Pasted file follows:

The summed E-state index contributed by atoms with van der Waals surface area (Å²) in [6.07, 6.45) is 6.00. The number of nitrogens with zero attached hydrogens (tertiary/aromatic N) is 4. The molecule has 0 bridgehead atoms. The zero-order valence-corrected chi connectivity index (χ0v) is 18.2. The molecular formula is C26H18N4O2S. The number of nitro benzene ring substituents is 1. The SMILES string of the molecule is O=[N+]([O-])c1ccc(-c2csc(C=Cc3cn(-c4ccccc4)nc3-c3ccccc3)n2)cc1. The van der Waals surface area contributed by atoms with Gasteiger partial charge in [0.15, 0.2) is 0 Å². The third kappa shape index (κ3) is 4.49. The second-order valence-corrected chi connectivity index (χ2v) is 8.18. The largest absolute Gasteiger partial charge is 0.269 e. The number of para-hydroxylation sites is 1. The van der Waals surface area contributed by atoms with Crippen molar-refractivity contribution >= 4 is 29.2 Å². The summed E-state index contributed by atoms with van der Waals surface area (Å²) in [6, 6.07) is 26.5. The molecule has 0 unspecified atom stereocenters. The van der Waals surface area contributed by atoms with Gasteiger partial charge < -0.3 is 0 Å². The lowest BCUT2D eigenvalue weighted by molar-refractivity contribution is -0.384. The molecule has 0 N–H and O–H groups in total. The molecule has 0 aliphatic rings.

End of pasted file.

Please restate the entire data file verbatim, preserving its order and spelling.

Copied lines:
The summed E-state index contributed by atoms with van der Waals surface area (Å²) in [6.07, 6.45) is 6.00. The number of nitrogens with zero attached hydrogens (tertiary/aromatic N) is 4. The molecule has 0 bridgehead atoms. The zero-order valence-corrected chi connectivity index (χ0v) is 18.2. The molecular formula is C26H18N4O2S. The number of nitro benzene ring substituents is 1. The SMILES string of the molecule is O=[N+]([O-])c1ccc(-c2csc(C=Cc3cn(-c4ccccc4)nc3-c3ccccc3)n2)cc1. The van der Waals surface area contributed by atoms with Gasteiger partial charge in [0.15, 0.2) is 0 Å². The third kappa shape index (κ3) is 4.49. The second-order valence-corrected chi connectivity index (χ2v) is 8.18. The largest absolute Gasteiger partial charge is 0.269 e. The number of para-hydroxylation sites is 1. The van der Waals surface area contributed by atoms with Crippen molar-refractivity contribution >= 4 is 29.2 Å². The summed E-state index contributed by atoms with van der Waals surface area (Å²) in [6, 6.07) is 26.5. The molecule has 0 unspecified atom stereocenters. The van der Waals surface area contributed by atoms with Gasteiger partial charge < -0.3 is 0 Å². The lowest BCUT2D eigenvalue weighted by molar-refractivity contribution is -0.384. The molecule has 0 N–H and O–H groups in total. The molecule has 0 aliphatic rings.